"Nick Yanov stared at the sleeping ducks in the peaceful pond and said, 'They were just policemen. Rather ordinary young guys, I thought. Maybe a little lonelier than some. Maybe they banded together when they were especially lonely. Or scared.' [Yanov] looked up at the brooding darkness, at the tarnished misty moon. There were no stars. Not even the great star could pierce that black sky. Nick Yanov stood where they had put their blankets down, close enough to the water to pretend they were with nature, here in the bowels of the violent city. He felt some light mocking rain, yet longed to stay here in the solitude, while dead leaves scraped at his feet like perishing brown parchment. Then he flipped the cigarette into the pond and heard the hiss and watched it float. He was immediately sorry he did it. Yet there was other debris on the still water and in the bushes if one used the moonlight to look closely. He didn't want to look closely. He preferred to think it was lovely and clean and pastoral here by the silent lagoon and the slumbering ducks in the icy water. Where the choirboys frolicked in the duck shit."—Joseph Wambaugh, The Choirboys, 1975
"Time takes it all, whether you want it to or not Time takes it all, bears it away, and in the end there is only darkness. Sometimes we find others in that darkness, and sometimes we lose them there again. I think about all of us. Walking our own Green Mile, each in our own time." —Stephen King, The Green Mile, 1996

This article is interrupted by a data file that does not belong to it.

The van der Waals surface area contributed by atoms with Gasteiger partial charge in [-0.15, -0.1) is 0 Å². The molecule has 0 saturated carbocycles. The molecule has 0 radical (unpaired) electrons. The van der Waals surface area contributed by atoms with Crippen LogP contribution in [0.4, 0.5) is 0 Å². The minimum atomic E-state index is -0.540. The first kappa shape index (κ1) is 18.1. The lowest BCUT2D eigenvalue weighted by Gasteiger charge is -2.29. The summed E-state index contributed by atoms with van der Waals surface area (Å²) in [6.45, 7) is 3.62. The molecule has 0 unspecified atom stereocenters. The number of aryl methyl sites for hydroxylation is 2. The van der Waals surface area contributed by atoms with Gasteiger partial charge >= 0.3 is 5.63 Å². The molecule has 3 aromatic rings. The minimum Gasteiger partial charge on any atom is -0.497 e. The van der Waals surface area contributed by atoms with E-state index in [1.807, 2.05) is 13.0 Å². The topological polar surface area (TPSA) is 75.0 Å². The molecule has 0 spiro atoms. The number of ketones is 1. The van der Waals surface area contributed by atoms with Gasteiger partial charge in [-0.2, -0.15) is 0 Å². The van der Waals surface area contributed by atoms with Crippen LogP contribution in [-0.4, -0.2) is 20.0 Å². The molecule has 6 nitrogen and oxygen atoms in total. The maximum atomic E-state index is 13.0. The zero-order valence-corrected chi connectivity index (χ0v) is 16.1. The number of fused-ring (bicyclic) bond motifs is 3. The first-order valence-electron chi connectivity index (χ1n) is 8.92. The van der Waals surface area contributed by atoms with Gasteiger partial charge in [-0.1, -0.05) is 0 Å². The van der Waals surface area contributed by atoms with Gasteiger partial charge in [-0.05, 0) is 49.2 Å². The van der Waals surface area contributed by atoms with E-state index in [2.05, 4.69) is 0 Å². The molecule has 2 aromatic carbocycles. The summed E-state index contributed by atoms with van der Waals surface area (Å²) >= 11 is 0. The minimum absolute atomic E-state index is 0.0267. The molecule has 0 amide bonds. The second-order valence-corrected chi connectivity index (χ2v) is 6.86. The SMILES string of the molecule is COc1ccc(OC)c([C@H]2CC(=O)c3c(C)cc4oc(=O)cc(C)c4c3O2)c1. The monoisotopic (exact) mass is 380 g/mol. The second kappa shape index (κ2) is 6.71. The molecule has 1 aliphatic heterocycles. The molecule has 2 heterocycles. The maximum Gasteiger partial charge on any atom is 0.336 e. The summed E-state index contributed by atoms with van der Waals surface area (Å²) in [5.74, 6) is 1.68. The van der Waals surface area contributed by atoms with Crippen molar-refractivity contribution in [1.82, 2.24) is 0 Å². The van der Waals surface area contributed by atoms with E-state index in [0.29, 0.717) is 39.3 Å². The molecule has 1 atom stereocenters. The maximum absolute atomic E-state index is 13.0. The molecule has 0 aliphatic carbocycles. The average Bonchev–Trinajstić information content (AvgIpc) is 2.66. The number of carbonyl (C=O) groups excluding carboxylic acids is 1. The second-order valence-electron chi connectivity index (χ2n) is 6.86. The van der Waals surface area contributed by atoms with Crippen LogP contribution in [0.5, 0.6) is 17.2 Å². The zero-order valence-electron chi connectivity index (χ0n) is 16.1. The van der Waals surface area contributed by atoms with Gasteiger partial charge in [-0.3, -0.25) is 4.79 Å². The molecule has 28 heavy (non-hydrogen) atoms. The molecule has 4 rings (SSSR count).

"You have to dream intentionally. Most people dream a dream when they are asleep. But to be a writer, you have to dream while you are awake, intentionally." —Haruki Murakami
OTHER SITES I AM ON: (sorry, hyperlinks aren't working and neither are cut and paste links, except for the one to Fictionpress...hmm, doesn't FFnet want users to be able to access other fanfiction sites besides this one?)
I'm on Archive of Our Own (AO3) and Squidge/WWOMB under the pen name Bamboozlepig. Unaltered versions of my stories are posted on those two sites, including those with MA content or song lyrics.
I'm on Fictionpress under the name Bamboozlepig. I've got essays posted there.
I'm on a site dedicated to Jack Webb's shows called The Mark VII Fanfiction Realm. Again, pen name is Bamboozlepig.
I have a tumblr blog called "The Crazy World of Bamboozlepig". I've put a small tribute up to Martin Milner on there and I will eventually be posting a couple of pictures that will go with the Breathe fic.
Hopefully whatever the frick is going on with the links will be fixed and I can post the direct hyperlinks to the above sites once more.